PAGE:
The following is a conversation between Mark V. Campbell the Guest Curator of the McMichael Canadian Art Collection’s recent exhibit, “… Everything Remains Raw: Photographing Toronto’s Hip Hop Culture from Analogue to Digital” and the editor of a book of the same title, and Paul Barrett, Assistant Professor of English at Concordia University. Campbell sat down with Barrett for a lengthy discussion of hip hop, race, Canada, and history over two humid July days in Toronto.
Paul Barret: Mark, your love of hip hop is evident throughout the book and the exhibition. I wonder if you can remember back to the moment of falling in love with rap. I can remember hearing Run-DMC’s “Peter Piper”—the sounds of the drums and bells samples from Bob James’s “Take me to the Mardi Gras” and the rapping just totally blew my mind. An entirely new space of artistic appreciation suddenly appeared possible. Can you remember the first hip hop record you heard?
Mark V. Campbell: I remember very clearly watching one of the breakdancing movies, Breakin’ or Beat Street, and hearing the soundtrack and thinking, “Wow. What is that sound? How is it being made?” Then I saw Run-DMC at an awards show and I had the same thoughts: “What are they doing? How is that possible?” I was completely mystified; it was wonderful. I really didn’t know how to understand it.
Then, when I saw Run-DMC with a big system on the stage, and of course Jam Master Jay was there, doing his thing, I thought: “This is what I want to do with the rest of my life.” At age seven, I realized that this is the most important thing in the world.
The track that really changed my whole life was Jazzy Jeff’s “Live at Union Square.” It’s so vital and real. Will Smith is speaking to the audience and Jazzy Jeff does the famous transformer scratch. As a kid and a fan of Transformers it was unbelievable that this guy just made a transformer sound out of records. I would sit beside the tape deck and listen to this song and just try to imagine what he was doing. I didn’t have turntables so I’m wondering, “Does he have a robot? How is he creating this?” It was a glimpse of an entirely new understanding of the world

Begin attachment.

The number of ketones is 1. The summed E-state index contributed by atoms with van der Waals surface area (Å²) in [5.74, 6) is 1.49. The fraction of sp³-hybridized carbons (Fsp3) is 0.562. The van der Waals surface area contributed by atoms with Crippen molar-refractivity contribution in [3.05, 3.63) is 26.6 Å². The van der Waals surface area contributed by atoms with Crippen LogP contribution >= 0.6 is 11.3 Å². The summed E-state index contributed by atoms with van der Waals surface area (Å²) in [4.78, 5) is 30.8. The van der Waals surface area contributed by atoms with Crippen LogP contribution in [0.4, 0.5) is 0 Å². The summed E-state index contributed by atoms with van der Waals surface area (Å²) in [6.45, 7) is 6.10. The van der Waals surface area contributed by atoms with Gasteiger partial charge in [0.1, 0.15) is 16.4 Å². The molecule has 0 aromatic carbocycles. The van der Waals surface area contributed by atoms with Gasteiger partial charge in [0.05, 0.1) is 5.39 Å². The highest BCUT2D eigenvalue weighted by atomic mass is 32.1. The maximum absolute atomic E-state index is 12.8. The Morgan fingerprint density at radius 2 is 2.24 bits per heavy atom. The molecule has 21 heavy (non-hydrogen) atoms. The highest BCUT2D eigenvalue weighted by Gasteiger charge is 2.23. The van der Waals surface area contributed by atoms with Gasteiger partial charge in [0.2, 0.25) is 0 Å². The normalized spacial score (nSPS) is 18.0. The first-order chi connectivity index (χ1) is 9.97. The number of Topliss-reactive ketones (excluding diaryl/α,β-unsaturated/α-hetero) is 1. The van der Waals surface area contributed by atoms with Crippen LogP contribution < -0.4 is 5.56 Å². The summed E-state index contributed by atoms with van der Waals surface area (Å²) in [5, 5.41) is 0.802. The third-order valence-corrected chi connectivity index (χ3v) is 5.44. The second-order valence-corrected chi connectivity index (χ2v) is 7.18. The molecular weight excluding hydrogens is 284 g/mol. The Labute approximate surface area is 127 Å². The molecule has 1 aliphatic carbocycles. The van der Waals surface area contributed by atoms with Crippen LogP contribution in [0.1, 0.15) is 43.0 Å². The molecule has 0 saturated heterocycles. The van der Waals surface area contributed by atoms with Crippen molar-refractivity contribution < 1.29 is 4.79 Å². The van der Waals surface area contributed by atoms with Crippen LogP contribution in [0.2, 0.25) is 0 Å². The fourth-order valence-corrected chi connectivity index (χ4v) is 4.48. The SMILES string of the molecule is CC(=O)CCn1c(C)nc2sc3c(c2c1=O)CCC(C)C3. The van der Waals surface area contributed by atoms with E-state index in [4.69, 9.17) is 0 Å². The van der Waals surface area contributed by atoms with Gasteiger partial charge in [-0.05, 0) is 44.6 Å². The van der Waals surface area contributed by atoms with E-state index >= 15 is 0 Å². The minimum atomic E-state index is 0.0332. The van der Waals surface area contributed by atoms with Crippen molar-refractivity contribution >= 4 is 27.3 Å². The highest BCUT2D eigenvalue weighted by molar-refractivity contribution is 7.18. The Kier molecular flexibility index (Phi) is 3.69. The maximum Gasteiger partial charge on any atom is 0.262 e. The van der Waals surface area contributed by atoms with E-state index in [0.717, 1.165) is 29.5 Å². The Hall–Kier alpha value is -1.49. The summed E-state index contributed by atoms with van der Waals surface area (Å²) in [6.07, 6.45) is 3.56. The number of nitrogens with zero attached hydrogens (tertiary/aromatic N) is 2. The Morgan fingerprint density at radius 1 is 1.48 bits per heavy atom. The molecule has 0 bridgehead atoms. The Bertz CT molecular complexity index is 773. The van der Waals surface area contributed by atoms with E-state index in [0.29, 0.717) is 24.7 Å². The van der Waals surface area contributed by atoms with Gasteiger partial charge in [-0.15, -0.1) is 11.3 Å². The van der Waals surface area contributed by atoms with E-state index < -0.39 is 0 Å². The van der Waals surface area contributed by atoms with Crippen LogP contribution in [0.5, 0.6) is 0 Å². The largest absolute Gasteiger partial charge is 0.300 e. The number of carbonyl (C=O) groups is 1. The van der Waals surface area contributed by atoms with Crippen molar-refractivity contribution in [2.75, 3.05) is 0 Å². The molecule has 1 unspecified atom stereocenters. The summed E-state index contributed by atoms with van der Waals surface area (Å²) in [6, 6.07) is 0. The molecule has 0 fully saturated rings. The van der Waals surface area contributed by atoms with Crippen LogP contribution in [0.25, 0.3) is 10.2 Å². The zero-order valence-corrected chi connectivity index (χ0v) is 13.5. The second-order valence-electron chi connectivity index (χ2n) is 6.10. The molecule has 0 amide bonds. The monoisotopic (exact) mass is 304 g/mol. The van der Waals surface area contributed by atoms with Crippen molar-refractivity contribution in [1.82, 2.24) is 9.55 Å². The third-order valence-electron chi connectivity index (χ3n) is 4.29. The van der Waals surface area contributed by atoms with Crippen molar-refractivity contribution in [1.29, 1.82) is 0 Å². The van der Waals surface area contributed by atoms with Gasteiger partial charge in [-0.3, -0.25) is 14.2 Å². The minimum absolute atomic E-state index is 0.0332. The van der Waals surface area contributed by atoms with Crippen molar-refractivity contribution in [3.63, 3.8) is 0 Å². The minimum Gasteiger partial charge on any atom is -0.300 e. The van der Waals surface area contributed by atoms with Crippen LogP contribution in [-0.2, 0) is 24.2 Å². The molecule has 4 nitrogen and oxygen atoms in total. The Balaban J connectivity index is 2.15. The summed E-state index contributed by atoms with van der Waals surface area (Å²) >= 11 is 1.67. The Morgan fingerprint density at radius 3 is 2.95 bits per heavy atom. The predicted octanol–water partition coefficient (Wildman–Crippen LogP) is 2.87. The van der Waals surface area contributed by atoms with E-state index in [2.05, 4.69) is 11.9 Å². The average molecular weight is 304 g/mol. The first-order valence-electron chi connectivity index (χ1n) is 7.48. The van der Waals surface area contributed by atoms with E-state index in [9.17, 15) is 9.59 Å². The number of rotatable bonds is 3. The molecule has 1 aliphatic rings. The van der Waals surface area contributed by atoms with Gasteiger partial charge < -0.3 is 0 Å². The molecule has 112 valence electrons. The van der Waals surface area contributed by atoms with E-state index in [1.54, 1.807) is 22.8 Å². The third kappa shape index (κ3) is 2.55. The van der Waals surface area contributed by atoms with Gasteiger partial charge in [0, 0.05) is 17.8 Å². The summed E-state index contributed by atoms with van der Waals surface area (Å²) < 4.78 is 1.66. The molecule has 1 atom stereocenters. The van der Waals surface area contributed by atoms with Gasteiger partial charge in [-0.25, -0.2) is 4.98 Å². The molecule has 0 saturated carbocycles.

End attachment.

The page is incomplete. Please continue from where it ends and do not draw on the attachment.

Hip Hop in the Canadian Gallery
PB: Your exhibition at the McMichael gallery is about Toronto hip hop photography. This is an interesting cross-medium depiction of hip hop culture. Hip hop is cross-medium in ways that a lot of other musical genres aren’t. It includes MCing, DJing, breakdancing, graffiti—yet you very convincingly show the importance of images to hip-hop culture in Canada. The Rascalz had their break dancers as part of the group, Chuck D was a graphic designer before being a rapper, and there is the signature style of Maestro Fresh Wes in his conductor’s outfit, etc. What do you see as the particular importance of this visual dimension of hip hop culture?
MVC: The visual has [always] been critical, in a number of ways, to interrupting Western, European knowledge and systems of understanding the world. [The exhibition] allows audiences to engage with hip hop, albeit problematically because it enables a distanced consumption of Black and racialized bodies without having to deal with the actual folk. But these are the rules of a gallery: it produces a kind of detached “objectivism” which we know, of course, is not real yet it creates a relation to the culture through that distance.
But the visual is different for hip hop heads: seeing graffiti murals on the street is their entrance into hip hop. Finding those visual representations in the world is a clue of some other culture alive beyond the dominant culture. Someone like Rammellzee, for instance, was a groundbreaking graffiti artist and his perspective was that graffiti is a kind of urban hieroglyph or a secret language. Hip hop’s interruption of a visual poetics of Western life is, for me, one way to think about its creative potential and reach.